Archives of Surgery and Clinical Research

Case Report

Dieulafoy’s Lesion related massive Intraoperative Gastrointestinal Bleeding during single Anastomosis Gastric Bypass necessitating total Gastrectomy: A Case Report

Ashraf Imam, Khalayleh Harbi*, Miller Rafael, Khoury Deeb, Buyeviz Victor, Guy Pines and Sapojnikov Shimon

Department of Surgery, Kaplan Medical Center, Rehovot, The Hebrew University, Medical School, Jerusalem, Isreal

*Address for Correspondence: Khalayleh Harbi, General surgery department, Kaplan medical center, POB 1, Rehovot, Israel, Email: kraceve30@hotmail.com, harbikh@clalit.org.il

Dates: Submitted: 06 September 2017; Approved: 14 September 2017; Published: 15 September 2017

How to cite this article: Imam A, Harbi K, Rafael M, Deeb K, Victor B, et al. Dieulafoy’s Lesion related massive Intraoperative Gastrointestinal Bleeding during single Anastomosis Gastric Bypass necessitating total Gastrectomy: A Case Report. Arch Surg Clin Res. 2017; 1: 051-055.

DOI: 10.29328/journal.ascr.1001008

Copyright: © 2017 Imam A, et al. This is an open access article distributed under the Creative Commons Attribution License, which permits unrestricted use, distribution, and reproduction in any medium, provided the original work is properly cited.

Keywords: Single anastomosis gastric bypass; Dieulafoy`s lesion; Gastrointestinal haemorrhage; Gastrectomy; Intra-operative complications.

Abstract

Introduction: Immediate postoperative gastrointestinal bleeding following bariatric bypass surgery is a major complication, and usually results from staple line hemorrhage or conventional gastro-esophageal causes. Dieulafoy`s lesion is a rare cause of gastrointestinal bleeding and is usually managed by endoscopic means. Herein we present a case of massive intraoperative bleeding resulting from gastric Dieulafoy`s lesion single anastomosis gastric bypass surgery necessitating resection of the gastric pouch. This is the first description of this complication, and the difference of such a lesion from the sporadic ones is discussed.

Discussion: Gastric bypass surgery is an effective procedure for morbid obesity. The approach we have adopted for massive upper GI hemorrhage in the immediate postoperative period should be distinguished from delayed bleeding after gastric bypass. In these latter cases, marginal ulceration is more common than bleeding from the remnant gastric pouch. It is also likely that bleeding from a Dieulafoy`s lesion following gastric bypass surgery represents a different disease compared to other Dieulafoy`s cases.

Conclusion: This is the first description of an intraoperative Dieulafoy`s lesion bleeding during the conduct of a single anastomosis gastric bypass procedure which required gastric pouch resection. Such a lesion differs from sporadic Dieulafoy`s cases, and must be considered in every case of intraoperative bleeding during gastric bypass.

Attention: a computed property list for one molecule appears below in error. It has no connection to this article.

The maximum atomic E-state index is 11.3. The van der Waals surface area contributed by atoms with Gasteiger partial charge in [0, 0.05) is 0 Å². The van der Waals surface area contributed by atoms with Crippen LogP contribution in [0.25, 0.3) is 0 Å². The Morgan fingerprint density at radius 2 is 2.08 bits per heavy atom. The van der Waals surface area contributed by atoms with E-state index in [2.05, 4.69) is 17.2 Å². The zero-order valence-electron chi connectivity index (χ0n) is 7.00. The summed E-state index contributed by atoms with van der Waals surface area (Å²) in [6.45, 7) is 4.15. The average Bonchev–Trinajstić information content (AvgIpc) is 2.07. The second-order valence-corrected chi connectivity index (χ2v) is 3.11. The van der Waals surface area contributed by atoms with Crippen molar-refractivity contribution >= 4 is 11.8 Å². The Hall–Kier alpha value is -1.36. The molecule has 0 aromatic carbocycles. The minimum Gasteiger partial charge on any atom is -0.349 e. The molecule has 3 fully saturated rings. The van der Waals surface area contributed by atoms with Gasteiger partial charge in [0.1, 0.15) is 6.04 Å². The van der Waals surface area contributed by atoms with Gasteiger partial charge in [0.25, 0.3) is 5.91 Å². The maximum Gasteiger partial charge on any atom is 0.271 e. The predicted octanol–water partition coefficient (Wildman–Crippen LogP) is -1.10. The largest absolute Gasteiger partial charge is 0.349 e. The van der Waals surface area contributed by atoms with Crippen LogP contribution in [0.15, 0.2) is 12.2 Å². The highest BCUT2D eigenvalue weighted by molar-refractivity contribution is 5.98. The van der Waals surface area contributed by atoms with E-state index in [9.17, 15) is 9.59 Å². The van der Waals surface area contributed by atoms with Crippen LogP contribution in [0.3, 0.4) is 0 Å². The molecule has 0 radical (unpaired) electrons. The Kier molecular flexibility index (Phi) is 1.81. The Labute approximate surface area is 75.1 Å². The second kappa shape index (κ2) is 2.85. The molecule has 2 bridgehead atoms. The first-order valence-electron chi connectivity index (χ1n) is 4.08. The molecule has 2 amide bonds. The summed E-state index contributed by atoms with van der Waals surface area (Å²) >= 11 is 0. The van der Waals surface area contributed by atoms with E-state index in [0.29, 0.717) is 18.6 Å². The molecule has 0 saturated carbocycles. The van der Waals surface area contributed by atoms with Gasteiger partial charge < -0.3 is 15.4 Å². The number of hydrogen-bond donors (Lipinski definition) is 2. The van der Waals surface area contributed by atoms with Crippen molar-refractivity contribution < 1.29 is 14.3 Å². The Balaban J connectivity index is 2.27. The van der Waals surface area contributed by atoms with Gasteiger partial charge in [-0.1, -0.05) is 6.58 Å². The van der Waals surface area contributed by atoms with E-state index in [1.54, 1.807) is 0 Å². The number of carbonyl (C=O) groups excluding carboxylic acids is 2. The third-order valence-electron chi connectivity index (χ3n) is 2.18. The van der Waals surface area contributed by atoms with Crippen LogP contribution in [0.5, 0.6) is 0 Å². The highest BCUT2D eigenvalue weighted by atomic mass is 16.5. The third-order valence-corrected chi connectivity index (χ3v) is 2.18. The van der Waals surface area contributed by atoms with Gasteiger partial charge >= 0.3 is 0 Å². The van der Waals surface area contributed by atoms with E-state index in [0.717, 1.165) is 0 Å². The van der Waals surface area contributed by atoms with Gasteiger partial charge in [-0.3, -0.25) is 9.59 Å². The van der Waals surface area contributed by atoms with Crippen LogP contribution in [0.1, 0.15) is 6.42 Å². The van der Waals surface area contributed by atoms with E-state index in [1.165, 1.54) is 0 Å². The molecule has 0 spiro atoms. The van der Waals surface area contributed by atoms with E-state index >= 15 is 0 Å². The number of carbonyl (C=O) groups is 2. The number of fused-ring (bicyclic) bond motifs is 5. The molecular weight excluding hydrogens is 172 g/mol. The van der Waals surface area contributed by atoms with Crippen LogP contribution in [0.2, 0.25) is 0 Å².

Introduction

Dieulafoy`s lesion is a rare cause of massive obscure gastrointestinal haemorrhage, (defined as overt or occult bleeding from a source which cannot be readily identified by standard investigations). It represents bleeding from an essentially normal histological artery which remains abnormally large and which fails to taper within the wall of the gastrointestinal tract, running a tortuous course within the submucosa and protruding as a small defect through an area of apparently normal mucosa [1]. Typically presenting in older patients, it is believed to be an acquired phenomenon which was originally described separately by Gallard in 1884 (who initially labelled it as miliary aneurysm of the stomach) and by Georges Dieulafoy`s who believed it to be an early form of peptic ulceration which he called an exculceratio simplex [2,3]. Delayed bleeding from gastric Dieulafoy`s lesion has been previously described following Roux-en-Y gastric bypass for morbid obesity [4-6]. In this setting, the differential diagnosis includes early anastomotic marginal ulceration, staple line haemorrhage and even late erosive haemorrhage originating from outside the stomach [7].

Herein we present a case of massive intraoperative upper gastrointestinal (GI) bleeding origination from a gastric Dieulafoy`s lesion during single anastomosis gastric bypass surgery for morbid obesity. As far as we are aware this is the first reported case of bleeding from an intraoperatively recognized Dieulafoy`s lesion during the conduct of GI surgery.

Case Report

A 54-year-old female with a body mass index of 54 Kg/m2, underwent a single anastomosis gastric bypass surgery using standard technique [8]. Her past medical history included non-insulin dependent diabetes mellitus and hyperlipidemia. A comprehensive preoperative evaluation was conducted including an upper GI contrast study, abdominal ultrasonography, a chest x-ray, a cardiac stress test, pulmonary function studies and standard blood testing. A routine preoperative esophago-gastro-duodenoscopy (EGD) was not performed.

During the operation, the gastric pouch was constructed, and gastrotomy made for future anastomosis. At this point, bleeding was evident emerging from the pouch. Under-running of the entire staple line from the lower end of the pouch up to the esophagogastric junction including the stapled anastomotic line initially appeared successful and the gastro-jejunal anastomosis was constructed 200 centimeters (cm) distal to the ligament of Treitz using linear stapler.